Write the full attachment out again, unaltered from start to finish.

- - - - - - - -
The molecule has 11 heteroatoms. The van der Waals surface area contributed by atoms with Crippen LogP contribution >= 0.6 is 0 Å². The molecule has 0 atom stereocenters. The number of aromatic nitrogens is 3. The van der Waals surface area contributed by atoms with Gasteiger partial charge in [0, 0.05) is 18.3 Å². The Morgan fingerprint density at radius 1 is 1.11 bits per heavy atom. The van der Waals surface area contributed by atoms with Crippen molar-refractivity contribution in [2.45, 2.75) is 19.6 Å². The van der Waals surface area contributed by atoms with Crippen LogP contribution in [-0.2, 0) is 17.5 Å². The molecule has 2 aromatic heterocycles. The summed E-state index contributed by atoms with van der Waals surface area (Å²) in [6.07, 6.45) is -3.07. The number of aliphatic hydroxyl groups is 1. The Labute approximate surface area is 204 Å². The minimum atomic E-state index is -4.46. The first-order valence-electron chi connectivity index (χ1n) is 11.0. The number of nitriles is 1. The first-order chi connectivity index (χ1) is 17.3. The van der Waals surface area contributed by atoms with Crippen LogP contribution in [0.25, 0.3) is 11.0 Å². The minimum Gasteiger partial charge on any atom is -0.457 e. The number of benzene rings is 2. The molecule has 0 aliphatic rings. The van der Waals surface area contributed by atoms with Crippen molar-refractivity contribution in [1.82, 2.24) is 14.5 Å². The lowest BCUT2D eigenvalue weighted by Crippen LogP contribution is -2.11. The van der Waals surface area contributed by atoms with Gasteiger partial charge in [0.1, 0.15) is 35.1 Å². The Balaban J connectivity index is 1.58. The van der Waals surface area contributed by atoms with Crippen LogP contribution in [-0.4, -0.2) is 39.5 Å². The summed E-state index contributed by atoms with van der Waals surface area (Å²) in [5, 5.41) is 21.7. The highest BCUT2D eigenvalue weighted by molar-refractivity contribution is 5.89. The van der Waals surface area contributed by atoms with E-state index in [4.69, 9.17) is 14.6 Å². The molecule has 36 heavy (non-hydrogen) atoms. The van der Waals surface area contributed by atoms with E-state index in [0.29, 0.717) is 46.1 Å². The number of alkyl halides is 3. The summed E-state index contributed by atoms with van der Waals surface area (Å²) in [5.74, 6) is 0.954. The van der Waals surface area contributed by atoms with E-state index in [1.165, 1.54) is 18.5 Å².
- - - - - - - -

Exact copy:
The molecule has 11 heteroatoms. The van der Waals surface area contributed by atoms with Crippen LogP contribution >= 0.6 is 0 Å². The molecule has 0 atom stereocenters. The number of aromatic nitrogens is 3. The van der Waals surface area contributed by atoms with Gasteiger partial charge in [0, 0.05) is 18.3 Å². The Morgan fingerprint density at radius 1 is 1.11 bits per heavy atom. The van der Waals surface area contributed by atoms with Crippen molar-refractivity contribution in [2.45, 2.75) is 19.6 Å². The van der Waals surface area contributed by atoms with Crippen LogP contribution in [-0.2, 0) is 17.5 Å². The molecule has 2 aromatic heterocycles. The summed E-state index contributed by atoms with van der Waals surface area (Å²) in [6.07, 6.45) is -3.07. The number of aliphatic hydroxyl groups is 1. The Labute approximate surface area is 204 Å². The minimum atomic E-state index is -4.46. The first-order valence-electron chi connectivity index (χ1n) is 11.0. The number of nitriles is 1. The first-order chi connectivity index (χ1) is 17.3. The van der Waals surface area contributed by atoms with Crippen LogP contribution in [0.25, 0.3) is 11.0 Å². The minimum Gasteiger partial charge on any atom is -0.457 e. The number of benzene rings is 2. The molecule has 0 aliphatic rings. The van der Waals surface area contributed by atoms with Crippen molar-refractivity contribution in [1.82, 2.24) is 14.5 Å². The lowest BCUT2D eigenvalue weighted by Crippen LogP contribution is -2.11. The van der Waals surface area contributed by atoms with Gasteiger partial charge in [0.1, 0.15) is 35.1 Å². The Balaban J connectivity index is 1.58. The van der Waals surface area contributed by atoms with Crippen LogP contribution in [-0.4, -0.2) is 39.5 Å². The summed E-state index contributed by atoms with van der Waals surface area (Å²) in [5, 5.41) is 21.7. The highest BCUT2D eigenvalue weighted by molar-refractivity contribution is 5.89. The van der Waals surface area contributed by atoms with E-state index in [4.69, 9.17) is 14.6 Å². The molecule has 36 heavy (non-hydrogen) atoms. The van der Waals surface area contributed by atoms with E-state index in [0.29, 0.717) is 46.1 Å². The number of alkyl halides is 3. The summed E-state index contributed by atoms with van der Waals surface area (Å²) in [5.74, 6) is 0.954. The van der Waals surface area contributed by atoms with E-state index in [1.165, 1.54) is 18.5 Å².